The illumination and observation pathways have a common focal point, and because of that this principle is termed ‘confocal’.6 After Minsky’s work, M. David Egger and Mojmir Petran created a multiple-beam confocal microscope in the late 1960s for examining unstained brain sections and ganglion cells. Egger continued in this arena and developed the first mechanically scanned confocal laser microscope. In 1973, he published the first recognisable images of cells produced by this technique.7 Because of the advances in computer and laser technology coupled to new algorithms for digital manipulation of images, during the late 1970s and the 1980s, a growing interest in confocal microscopy developed.7
Several investigators translated the practical laser scanning confocal microscope designs into working instrument. Dutch physicist G. Fred Brakenhoff developed a scanning confocal microscope in 1979, while at almost the same time Colin Sheppard contributed to the technique with a theory of image formation. Tony Wilson, Brad Amos and John White nurtured the concept and later (in the late 1980s) demonstrated the utility of confocal imaging in the examination of fluorescent biological specimens.7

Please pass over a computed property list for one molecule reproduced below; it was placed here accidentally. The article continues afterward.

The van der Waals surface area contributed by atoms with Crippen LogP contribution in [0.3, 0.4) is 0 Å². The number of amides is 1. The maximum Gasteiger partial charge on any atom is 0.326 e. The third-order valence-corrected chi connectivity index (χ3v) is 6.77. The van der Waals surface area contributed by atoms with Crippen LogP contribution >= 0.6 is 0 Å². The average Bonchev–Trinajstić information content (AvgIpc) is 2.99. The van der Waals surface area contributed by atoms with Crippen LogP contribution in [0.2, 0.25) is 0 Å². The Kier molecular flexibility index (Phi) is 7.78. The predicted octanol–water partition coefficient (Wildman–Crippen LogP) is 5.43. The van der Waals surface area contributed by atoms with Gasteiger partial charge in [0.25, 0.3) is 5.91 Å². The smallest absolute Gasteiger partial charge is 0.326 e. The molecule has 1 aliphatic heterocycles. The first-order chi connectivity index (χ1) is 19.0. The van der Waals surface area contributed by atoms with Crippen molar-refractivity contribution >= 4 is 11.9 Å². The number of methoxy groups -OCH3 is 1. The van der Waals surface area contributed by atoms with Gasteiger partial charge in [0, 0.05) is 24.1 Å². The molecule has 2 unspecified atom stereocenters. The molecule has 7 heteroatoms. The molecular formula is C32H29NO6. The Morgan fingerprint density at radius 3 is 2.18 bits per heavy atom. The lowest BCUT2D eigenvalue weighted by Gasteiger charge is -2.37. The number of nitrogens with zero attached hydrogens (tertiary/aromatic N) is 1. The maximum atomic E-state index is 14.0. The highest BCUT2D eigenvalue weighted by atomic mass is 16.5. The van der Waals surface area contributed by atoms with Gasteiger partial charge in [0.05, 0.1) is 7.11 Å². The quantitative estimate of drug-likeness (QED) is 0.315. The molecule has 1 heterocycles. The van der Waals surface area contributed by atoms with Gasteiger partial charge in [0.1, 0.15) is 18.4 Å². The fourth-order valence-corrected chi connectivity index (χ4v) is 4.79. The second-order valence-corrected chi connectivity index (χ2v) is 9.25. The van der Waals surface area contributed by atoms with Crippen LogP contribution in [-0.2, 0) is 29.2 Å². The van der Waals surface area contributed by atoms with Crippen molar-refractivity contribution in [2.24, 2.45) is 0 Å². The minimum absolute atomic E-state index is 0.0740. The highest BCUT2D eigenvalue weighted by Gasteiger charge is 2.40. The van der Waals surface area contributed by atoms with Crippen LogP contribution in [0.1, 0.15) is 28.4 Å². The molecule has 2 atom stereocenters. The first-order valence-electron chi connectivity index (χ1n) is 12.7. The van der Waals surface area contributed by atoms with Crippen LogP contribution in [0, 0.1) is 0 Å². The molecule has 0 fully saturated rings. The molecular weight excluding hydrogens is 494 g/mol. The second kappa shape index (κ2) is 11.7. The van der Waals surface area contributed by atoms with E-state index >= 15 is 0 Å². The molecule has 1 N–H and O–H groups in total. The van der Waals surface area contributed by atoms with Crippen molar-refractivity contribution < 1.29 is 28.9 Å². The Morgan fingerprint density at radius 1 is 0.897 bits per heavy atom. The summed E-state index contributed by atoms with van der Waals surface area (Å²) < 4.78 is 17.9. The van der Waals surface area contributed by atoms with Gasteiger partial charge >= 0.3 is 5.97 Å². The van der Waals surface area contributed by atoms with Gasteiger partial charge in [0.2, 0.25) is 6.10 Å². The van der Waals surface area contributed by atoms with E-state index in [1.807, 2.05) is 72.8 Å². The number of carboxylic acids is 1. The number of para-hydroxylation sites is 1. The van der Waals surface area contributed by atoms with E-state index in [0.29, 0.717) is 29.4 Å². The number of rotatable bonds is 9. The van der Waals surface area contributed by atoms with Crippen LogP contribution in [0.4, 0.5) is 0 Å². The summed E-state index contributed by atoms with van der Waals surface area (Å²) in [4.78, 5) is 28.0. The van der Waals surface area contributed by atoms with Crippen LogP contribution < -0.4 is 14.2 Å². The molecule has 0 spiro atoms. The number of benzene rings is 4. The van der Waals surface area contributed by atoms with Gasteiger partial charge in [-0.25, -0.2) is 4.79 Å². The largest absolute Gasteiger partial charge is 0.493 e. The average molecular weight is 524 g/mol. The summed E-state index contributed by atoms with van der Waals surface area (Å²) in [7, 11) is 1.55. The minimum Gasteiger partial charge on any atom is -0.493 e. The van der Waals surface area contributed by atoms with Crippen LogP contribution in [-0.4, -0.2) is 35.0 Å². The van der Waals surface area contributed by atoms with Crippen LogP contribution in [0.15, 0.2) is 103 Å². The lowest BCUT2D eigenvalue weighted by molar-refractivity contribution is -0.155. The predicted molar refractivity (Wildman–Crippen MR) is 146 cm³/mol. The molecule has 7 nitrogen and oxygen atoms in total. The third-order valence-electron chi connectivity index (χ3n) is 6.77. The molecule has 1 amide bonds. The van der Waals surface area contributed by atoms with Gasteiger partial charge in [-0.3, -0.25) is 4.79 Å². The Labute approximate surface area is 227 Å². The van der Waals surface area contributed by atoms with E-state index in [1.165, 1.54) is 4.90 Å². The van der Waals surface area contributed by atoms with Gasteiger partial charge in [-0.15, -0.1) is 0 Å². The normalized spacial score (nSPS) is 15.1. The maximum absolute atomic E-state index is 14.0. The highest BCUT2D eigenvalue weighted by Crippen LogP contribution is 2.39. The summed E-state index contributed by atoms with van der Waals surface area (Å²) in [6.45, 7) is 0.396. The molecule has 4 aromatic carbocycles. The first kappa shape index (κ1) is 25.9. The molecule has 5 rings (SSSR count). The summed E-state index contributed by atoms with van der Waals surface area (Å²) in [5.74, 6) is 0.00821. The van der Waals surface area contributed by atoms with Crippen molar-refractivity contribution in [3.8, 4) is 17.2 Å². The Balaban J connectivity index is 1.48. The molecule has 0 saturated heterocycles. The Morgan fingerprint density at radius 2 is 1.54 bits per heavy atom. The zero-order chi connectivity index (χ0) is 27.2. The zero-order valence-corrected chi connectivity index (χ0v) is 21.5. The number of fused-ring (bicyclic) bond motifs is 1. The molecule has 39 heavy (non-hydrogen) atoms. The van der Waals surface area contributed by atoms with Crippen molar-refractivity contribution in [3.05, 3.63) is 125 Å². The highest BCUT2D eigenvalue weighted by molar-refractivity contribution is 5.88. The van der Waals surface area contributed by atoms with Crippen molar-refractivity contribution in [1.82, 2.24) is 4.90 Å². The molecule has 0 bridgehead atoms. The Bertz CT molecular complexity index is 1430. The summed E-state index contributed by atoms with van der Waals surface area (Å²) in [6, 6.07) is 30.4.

Types of confocal microscopy
Tandem scanning confocal microscopy
The first real-time TSCM was developed by Petran and Hadravsky using point illumination and detection. The basic part of the system was modified by Nipkow, who invented a spinning disc composed of sets of conjugate pinholes arranged in spirals. After a specimen is scanned in parallel, a two-dimensional image is generated.1 ,8 To eliminate most of the scattered light, the pinholes need to be as small as possible. However, this results in very low light throughput (only 0.25–1% of light reaches the cornea), which necessitates a high-intensity light source and a low-light-level camera to enable image acquisition.8
This original microscope in its clinical version was produced by the Tandem Scanning Corporation (Reston, Virginia, USA) and later by the Advanced Scanning Corporation (New Orleans, Louisiana, USA), and is no longer in production.1
Slit scanning confocal microscopy